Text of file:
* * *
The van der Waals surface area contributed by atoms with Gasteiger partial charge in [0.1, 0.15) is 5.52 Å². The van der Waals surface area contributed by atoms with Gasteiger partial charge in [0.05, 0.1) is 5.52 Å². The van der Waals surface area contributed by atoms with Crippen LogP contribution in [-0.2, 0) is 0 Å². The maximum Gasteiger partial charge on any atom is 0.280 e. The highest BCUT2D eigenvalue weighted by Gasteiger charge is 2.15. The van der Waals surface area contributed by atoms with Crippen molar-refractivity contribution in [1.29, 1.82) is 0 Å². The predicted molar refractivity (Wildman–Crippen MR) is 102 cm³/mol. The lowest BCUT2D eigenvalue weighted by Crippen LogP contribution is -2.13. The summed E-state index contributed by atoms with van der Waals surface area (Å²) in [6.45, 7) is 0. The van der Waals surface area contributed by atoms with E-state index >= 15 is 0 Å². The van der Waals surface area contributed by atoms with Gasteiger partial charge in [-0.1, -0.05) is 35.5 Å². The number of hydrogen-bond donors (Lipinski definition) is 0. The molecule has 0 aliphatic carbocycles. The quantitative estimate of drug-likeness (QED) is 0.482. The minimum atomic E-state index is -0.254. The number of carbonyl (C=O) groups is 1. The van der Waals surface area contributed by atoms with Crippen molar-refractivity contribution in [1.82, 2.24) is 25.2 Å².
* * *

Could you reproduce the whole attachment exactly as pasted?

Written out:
The van der Waals surface area contributed by atoms with Gasteiger partial charge in [0.1, 0.15) is 5.52 Å². The van der Waals surface area contributed by atoms with Gasteiger partial charge in [0.05, 0.1) is 5.52 Å². The van der Waals surface area contributed by atoms with Crippen LogP contribution in [-0.2, 0) is 0 Å². The maximum Gasteiger partial charge on any atom is 0.280 e. The highest BCUT2D eigenvalue weighted by Gasteiger charge is 2.15. The van der Waals surface area contributed by atoms with Crippen molar-refractivity contribution in [1.29, 1.82) is 0 Å². The predicted molar refractivity (Wildman–Crippen MR) is 102 cm³/mol. The lowest BCUT2D eigenvalue weighted by Crippen LogP contribution is -2.13. The summed E-state index contributed by atoms with van der Waals surface area (Å²) in [6.45, 7) is 0. The van der Waals surface area contributed by atoms with E-state index >= 15 is 0 Å². The van der Waals surface area contributed by atoms with Gasteiger partial charge in [-0.1, -0.05) is 35.5 Å². The number of hydrogen-bond donors (Lipinski definition) is 0. The molecule has 0 aliphatic carbocycles. The quantitative estimate of drug-likeness (QED) is 0.482. The minimum atomic E-state index is -0.254. The number of carbonyl (C=O) groups is 1. The van der Waals surface area contributed by atoms with Crippen molar-refractivity contribution in [1.82, 2.24) is 25.2 Å².